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Glasgow Declaration: Interview with Tim Fairhurst, Secretary General, Director of Policy, European Tourism Association (ETOA)

  • Published on March 31, 2022

The European Tourism Association (ETOA) releases first climate action plan.


Interview with Tim Fairhurst, Secretary General, Director of Policy, European Tourism Association (ETOA)



Q: What has been ETOA’s climate action journey to date, and is this ETOA’s first climate action plan?


A: This is our first Climate Action Plan (CAP), published 14 months after declaring a climate emergency. Like others, we struggled to give it sufficient priority. From first exploring the merits pre-pandemic to making a public declaration took nine months. In 2021 we identified priorities for reduction and mitigation. In our 2022 budgets we ring-fenced commercial income to fund offsets.

Prior to 2020, we recognised action was needed, but we lacked knowledge and, perhaps, clarity of purpose and policy goals. For example, we do not represent airlines or the cruise industry, each with engineering challenges related to propulsion, emissions, and efficiency.

We represent operators who buy air, land, and water transport as well as other tourism services. ETOA members also include DMOs and the supply chain: a variety of organisations and business models.

The operators and intermediaries who package and resell product have a problem: how to manage down supply chain footprint, keep control of quality and cost, and be competitive. In part, our CAP is a response to the urgency of that problem’s resolution for our members.


Q: Can you describe the process ETOA went through to produce your 2022 climate action plan?

A: Early 2021 was a time of optimism. Recovery would take root in Spring. Our CAP would develop with industry’s fortunes. Then Omicron struck. Sensitivities to commercial jeopardy added complexity. Arguing for senior management focus on long-term strategic interests is hard when the main concern is funding next month’s payroll. But a trade association must take the long view. With that in mind, ETOA’s Board and Advisory Council support our playing a more active role on topic.

Our internal priorities were to manage down the carbon footprint of in-person events and general operations: if we could not do so, we’d lack credibility in our advocacy for transition throughout the sector and the necessary strategic support. Our climate partner, Terraverde Solutions, helped us to benchmark our activity. They and our climate action advisory group (member operators with in-house competence) provided valuable reality checks and challenge as the plan evolved.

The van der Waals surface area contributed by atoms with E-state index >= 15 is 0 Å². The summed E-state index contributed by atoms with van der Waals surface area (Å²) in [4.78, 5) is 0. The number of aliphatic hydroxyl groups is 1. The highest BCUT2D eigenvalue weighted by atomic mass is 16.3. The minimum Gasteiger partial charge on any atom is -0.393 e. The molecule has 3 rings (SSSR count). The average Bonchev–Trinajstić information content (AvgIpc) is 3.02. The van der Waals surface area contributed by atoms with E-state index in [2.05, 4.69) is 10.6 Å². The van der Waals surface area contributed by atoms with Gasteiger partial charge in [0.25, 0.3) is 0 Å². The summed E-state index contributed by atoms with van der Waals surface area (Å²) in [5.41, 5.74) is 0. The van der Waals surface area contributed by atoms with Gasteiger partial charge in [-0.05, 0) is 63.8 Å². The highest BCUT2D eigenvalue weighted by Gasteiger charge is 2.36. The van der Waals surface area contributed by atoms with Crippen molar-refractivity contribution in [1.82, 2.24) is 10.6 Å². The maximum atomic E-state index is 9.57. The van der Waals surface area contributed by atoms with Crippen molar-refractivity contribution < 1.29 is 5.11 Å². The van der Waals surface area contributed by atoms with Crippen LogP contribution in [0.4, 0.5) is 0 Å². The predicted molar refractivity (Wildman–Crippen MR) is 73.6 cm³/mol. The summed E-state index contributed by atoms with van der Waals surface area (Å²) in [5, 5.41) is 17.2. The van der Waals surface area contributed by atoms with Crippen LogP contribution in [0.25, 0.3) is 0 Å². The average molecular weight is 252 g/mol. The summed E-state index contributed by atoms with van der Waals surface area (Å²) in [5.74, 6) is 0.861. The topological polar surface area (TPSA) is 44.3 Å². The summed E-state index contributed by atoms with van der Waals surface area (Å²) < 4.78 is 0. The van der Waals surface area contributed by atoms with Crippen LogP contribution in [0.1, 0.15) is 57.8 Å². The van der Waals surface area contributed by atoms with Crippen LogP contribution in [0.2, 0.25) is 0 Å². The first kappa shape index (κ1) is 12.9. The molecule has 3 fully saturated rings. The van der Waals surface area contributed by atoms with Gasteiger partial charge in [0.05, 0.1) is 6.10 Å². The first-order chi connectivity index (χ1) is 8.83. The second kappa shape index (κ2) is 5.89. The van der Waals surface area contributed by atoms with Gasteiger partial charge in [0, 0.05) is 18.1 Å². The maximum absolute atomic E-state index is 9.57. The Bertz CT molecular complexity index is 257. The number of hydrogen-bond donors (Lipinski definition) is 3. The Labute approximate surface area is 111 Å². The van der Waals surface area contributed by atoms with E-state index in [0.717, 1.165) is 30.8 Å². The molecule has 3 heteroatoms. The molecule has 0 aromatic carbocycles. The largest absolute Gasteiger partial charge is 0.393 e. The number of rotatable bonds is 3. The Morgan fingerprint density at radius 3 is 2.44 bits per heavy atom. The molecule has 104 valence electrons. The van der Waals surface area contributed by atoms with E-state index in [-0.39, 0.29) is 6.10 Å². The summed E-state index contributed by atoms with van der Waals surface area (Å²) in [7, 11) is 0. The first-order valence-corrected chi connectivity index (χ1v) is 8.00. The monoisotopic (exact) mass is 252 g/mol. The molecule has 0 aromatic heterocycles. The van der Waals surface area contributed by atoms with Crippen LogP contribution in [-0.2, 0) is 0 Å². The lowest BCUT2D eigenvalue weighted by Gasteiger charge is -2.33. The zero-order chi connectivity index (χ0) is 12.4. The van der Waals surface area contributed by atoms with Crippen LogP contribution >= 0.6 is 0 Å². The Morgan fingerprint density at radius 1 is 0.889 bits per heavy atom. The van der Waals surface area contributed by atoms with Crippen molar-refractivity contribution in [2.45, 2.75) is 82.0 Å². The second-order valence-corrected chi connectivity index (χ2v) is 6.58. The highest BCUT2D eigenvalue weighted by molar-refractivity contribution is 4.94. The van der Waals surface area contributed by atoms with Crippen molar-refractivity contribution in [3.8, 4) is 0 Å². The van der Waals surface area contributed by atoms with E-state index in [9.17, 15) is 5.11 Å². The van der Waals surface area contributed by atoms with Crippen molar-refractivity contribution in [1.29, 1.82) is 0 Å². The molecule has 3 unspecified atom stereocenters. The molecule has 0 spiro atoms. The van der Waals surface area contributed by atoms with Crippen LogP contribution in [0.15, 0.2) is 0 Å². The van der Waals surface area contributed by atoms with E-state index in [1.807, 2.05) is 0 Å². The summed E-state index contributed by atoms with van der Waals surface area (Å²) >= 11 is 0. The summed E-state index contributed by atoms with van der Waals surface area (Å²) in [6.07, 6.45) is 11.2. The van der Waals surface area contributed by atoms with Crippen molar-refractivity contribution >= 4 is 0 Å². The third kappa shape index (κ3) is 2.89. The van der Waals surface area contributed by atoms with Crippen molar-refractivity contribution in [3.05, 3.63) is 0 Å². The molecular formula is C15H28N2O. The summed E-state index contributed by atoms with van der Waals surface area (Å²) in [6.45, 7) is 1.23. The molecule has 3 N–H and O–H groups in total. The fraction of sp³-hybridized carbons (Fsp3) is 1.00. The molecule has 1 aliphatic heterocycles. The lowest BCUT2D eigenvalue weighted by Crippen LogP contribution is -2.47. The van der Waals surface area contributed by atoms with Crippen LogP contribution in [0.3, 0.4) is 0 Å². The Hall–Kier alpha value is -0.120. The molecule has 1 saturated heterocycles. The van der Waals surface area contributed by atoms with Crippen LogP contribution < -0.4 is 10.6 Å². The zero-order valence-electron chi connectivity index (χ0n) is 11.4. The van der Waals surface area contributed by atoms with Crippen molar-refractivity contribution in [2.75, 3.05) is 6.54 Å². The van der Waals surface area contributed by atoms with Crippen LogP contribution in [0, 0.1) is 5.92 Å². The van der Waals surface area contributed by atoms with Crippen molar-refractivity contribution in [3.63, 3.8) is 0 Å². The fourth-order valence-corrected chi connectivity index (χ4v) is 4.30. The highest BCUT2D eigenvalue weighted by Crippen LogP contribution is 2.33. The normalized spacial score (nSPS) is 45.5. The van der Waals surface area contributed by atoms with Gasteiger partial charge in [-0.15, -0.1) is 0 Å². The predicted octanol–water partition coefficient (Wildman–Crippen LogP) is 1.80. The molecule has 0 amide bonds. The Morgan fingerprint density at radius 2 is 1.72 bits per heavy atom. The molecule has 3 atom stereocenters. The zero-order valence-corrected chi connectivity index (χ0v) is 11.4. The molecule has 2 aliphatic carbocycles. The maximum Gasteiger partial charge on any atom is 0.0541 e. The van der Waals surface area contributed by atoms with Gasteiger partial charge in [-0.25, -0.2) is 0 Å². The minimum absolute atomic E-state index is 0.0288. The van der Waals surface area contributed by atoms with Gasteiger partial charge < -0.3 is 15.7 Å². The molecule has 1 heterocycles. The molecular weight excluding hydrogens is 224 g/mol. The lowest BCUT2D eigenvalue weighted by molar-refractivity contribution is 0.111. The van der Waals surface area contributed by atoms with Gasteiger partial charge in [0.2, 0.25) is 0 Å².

Q: What do you see as ETOA’s main contribution/role as a “supporting organisation” of the Glasgow Declaration?

A: Long-term, helping to ensure the visitor economy is part of the solution: maximising socio-economic benefit; minimising adverse impact. We aim to align the interests of industry and destinations, accessing policy and technical expertise to inform discussion and build consensus for action. ‘Business as usual’ will not be an option under a regulatory environment calibrated to deliver net zero, whose eventual scope and nature remains a matter of much speculation. Meanwhile, the 2030 reduction targets become more pressing: industry-led initiatives are essential.


Short-term, it’s about raising awareness, encouraging stakeholders to declare a climate emergency, make meaningful plans, and seek any support they need.


Q: What is ETOA’s biggest challenge relating to climate action and how might this be overcome?

A: The biggest challenge is making ‘doing the right thing’, or at least managing down negative impact, both easier and more engaging. It needs to make sense commercially as well as environmentally. If the choice is between being right and useful, useful has a lot to recommend it. There is broad spectrum of opinion among consumers and business, and moralising is not motivating, especially in tough times. Some of the early adopters recognise this, are quick to offer support and share good practice, and slow to criticise. Others please copy!

For our own operations, most obviously the in-person trade events, the scope for reduction and mitigation is clear and we have made progress. While not all our vendors will be able to provide verified carbon measurement for the services we buy, we ask all of them about their climate action. Striking the right balance between sufficiently detailed KPIs and their consequent administrative burden is important: we are still working through that.

 Q: What advice can you give to other supporting organisations – and your own members – who are just beginning their climate action planning?

A: Well done for making a start. Many have not. Make sure climate action is felt across the organisation as a practical commitment to change, not a box-ticking exercise. Focus on measurement: metrics should be practical and verifiable. Share your success stories, and your struggles.

This is not about having all the answers, it is about sharing knowledge, building momentum, and growing a collaborative community - as Tourism Declares and the Glasgow Declaration have shown. For every organisation, public and private sector, it is also about pragmatic self-interest. Increasingly, the interests of climate-friendly tourism and commercial competition will converge. Those that adapt sufficiently will survive.

 This interview was conducted within the framework of the Glasgow Declaration on Climate Action.

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